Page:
There is a fascinating sequence of commands in the great “holiness code” with which our parshah begins that sheds light on the nature not just of leadership in Judaism but also of followership. Here is the command in context:
“Do not hate your brother in your heart. Reprove [or reason with] your neighbor frankly so you will not bear sin because of him. Do not seek revenge or bear a grudge against anyone among your people, but love your neighbor as yourself. I am the Lord” (Leviticus 19:17-18).
There are two completely different ways to understand the italicized words. Maimonides brings them both as legally binding. Nahmanides includes them both in his commentary to the Torah.
The first is to read the command in terms of interpersonal relations. Someone, you believe, has done you harm. In such a case, says the Torah, do not remain in a state of silent resentment. Do not give way to hate, do not bear a grudge, and do not take revenge. Instead, reprove him, reason with him, tell him what you believe he has done and how you feel it has harmed you. He may apologize and seek to make amends. Even if he does not, at least you have made your feelings known to him. That in itself is cathartic. It will help you to avoid nursing a grievance.
The second interpretation, though, sees the command in impersonal terms. It has nothing to do with you being harmed. It refers to someone you see acting wrongly, committing a sin or a crime. You may not be the victim. You may be just an observer. The command tells us not to be content with passing a negative judgment on his behavior (i.e. with “hating him in your heart”). You must get involved. You should remonstrate with him, pointing out in as gentle and constructive a way as you can, that what he is doing is against the law, civil or moral. If you stay silent and do nothing, you will become complicit in his guilt (i.e. “bear sin because of him”) because you saw him do wrong and you did nothing to protest.
This second interpretation is possible only because of Judaism’s fundamental principle that kol Yisrael areivin zeh bazeh – All Jews are sureties [i.e. responsible] for one another. However, the Talmud (Bava Metzia 31a) makes a fascinating observation about the scope of the command:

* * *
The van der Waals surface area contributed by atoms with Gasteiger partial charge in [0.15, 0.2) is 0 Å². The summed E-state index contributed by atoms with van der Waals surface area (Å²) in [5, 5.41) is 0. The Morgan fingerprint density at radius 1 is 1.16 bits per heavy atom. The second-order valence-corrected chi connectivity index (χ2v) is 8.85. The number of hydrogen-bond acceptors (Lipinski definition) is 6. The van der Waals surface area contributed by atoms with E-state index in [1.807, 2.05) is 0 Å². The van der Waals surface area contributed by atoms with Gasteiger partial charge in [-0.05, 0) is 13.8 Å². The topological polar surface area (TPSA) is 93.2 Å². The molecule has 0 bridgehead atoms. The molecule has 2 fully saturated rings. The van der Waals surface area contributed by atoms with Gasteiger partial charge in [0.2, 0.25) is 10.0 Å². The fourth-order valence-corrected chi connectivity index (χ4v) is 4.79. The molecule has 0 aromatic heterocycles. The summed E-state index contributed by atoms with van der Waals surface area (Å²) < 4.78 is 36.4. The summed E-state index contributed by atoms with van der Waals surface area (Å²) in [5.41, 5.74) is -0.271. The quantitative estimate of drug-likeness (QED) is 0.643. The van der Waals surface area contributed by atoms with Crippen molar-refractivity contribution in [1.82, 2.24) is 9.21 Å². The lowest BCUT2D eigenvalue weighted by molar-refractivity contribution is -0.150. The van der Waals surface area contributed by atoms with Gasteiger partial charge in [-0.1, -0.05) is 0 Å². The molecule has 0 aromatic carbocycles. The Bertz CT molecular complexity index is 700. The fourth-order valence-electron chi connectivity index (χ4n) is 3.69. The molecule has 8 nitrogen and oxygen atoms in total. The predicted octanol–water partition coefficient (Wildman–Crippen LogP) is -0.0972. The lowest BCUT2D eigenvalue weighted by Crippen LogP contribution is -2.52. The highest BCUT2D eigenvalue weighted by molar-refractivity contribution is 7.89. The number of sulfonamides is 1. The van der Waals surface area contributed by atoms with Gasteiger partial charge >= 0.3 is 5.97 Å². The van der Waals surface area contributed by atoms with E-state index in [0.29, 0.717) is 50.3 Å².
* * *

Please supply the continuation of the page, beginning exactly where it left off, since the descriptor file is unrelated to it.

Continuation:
One of the rabbis said to Raba: [The Torah says] “hocheach tochiach,” meaning that you shall reprove your neighbor repeatedly [because the verb is doubled, implying more than once]. Might this mean hocheach, reprove him once, and tochiach, a second time? No, he replied, the word hocheach means even a hundred times. Why then does it add the word “tochiach?” Had there been only a single verb I would have known that the law applies to a master reproving his disciple. How do we know that it applies even to a disciple reproving his master? From the phrase “hocheach tochiach,” implying: under all circumstances.
This is significant because it establishes a principle of critical followership. In past essays we have been looking at the role of the leader in Judaism. But what about that of the follower? On the face of it the duty of the follower is to follow, and that of the disciple to learn. After all, Judaism commands almost unlimited respect for teachers. “Let reverence for your teacher be as great as your reverence for heaven,” said the Sages. Despite this the Talmud understands the Torah to be commanding us to remonstrate even with our teacher or leader should we see him or her doing something wrong.
About the Author: Rabbi Lord Jonathan Sacks, former chief rabbi of the British Commonwealth, is the author of many books of Jewish thought, most recently The Great Partnership: Science, Religion, and the Search for Meaning.
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